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2018-2019 Tampa Bay Lightning Player Grades: is Tyler Johnson worth the money?

Looking beyond the 29 goals for an answer to this expensive question.

NHL: Toronto Maple Leafs at Tampa Bay Lightning
Dec 13, 2018; Tampa, FL, USA; Tampa Bay Lightning center Tyler Johnson (9) celebrates as he scores a goal against the Toronto Maple Leafs during the second period at Amalie Arena. 
Kim Klement-USA TODAY Sports

The Tampa Bay Lightning season is over. With a long summer ahead of us, we’re going to hand out grades to each player on the roster. You did your part submitting your grades via the reader survey, and they are presented along with our writers’ grades. All told, about 360 of you submitted grades, which is less than last season, but that’s understandable considering how the season went. Follow along with the series through the month of May and share your thoughts in the comments.

On paper, Tyler Johnson had a great season. 29 goals, 18 assists, 47 points. He matched his career high in goals with a career-low one power play goal, he was a +16 goals player at 5v5, and was one third of the dominant Johnson - Brayden Point - Nikita Kucherov line. At $5 million per season for a 28-year-old, that sounds like pretty good value.

But when looking a little deeper, things start to look a little concerning as to whether the generic metrics above provide a representative snapshot of Johnson’s year. There were a lot of caveats brought to Johnson’s season that need to be taken into consideration.

For one, we like his goal metrics, but how lucky was he and was this season sustainable. Second, he played with elite teammates, so how did he affect them? Was he helping or not? Is he still affecting play from the wing? Third, was Johnson helping on defense relative to his team’s lofty standards?

Shooting Percentage

Right off the bat, Johnson’s shooting percentage (17.8%) jumped three points higher than his previous career best (14.6%). If he had shot his career average (13.4%) on his 163 shots in the year, he would’ve had a much more conservative 21-22 goals. Except for an elite few shooters in the league who reliably score at a higher rate than everyone else, shooting percentage is based on probability and will regress to its average over time. Basically, Johnson will not shoot 17% next year. Likely, he will shoot around 13% and go back to his previous production.

Another way to check to see if a player had a lucky season that will be hard to replicate is if their goals for rate is (significantly) higher than their expected goals for rate. At even strength, a player will tend to score within a few goals of their predicted value, so when they’ve overshot where we expect them to be, it either means they are an elite player who has special skills that can beat a goalie from more places, or they’re poised to regress the following year. Evolving Hockey has one of the most accurate expected goals predictors so we’re using their chart that displays goals and expected goals.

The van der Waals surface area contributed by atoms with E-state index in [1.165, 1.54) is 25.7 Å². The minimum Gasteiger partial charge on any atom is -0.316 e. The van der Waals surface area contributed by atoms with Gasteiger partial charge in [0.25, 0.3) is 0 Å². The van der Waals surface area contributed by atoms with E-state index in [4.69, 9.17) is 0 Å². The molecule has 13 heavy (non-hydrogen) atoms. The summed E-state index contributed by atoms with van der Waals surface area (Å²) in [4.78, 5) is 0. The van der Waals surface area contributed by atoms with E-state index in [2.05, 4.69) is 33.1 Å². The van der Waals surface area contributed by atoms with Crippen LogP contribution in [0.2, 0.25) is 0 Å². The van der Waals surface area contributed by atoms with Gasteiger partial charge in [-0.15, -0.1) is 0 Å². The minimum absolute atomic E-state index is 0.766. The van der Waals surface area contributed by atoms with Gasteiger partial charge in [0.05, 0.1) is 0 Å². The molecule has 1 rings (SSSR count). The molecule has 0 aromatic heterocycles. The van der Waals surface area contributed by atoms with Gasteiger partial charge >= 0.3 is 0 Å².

On their chart for Johnson, you can see the first bar in a healthy spot. That was his goals for value. The next two charts show his expected goals and shot attempts for. Unfortunately, Johnson this year was supposed to be in the range of average when it came to offensive production, but was able to use likely a combination of a good team, linemates, and a shooting spike to do better.

This year was a great accomplishment and no one is taking that away, but looking ahead to next year and the next five with him under contract, we shouldn’t expect Johnson to play as well as he did. Could he beat the odds again and score 30 next year? Sure. But it’s not likely.

RAPM is a chart that displays where a player ranks relative to the league average in five statistics at even strength and three from the power play.

Elite or Not?

The next question to ask is whether Johnson was a positive contributor to his elite teammates or is he dragging them down in any kind of way. The Lightning were an elite team last year in the regular season, so looking at simple percentages wouldn’t be helpful in. Micah Blake McCurdy does these wonderful spider charts you can see below. They map how teammates performed with and without a certain player on the ice with them. Having a line between the two values really helps visualize the movement on the graph and makes it easier to find a trend.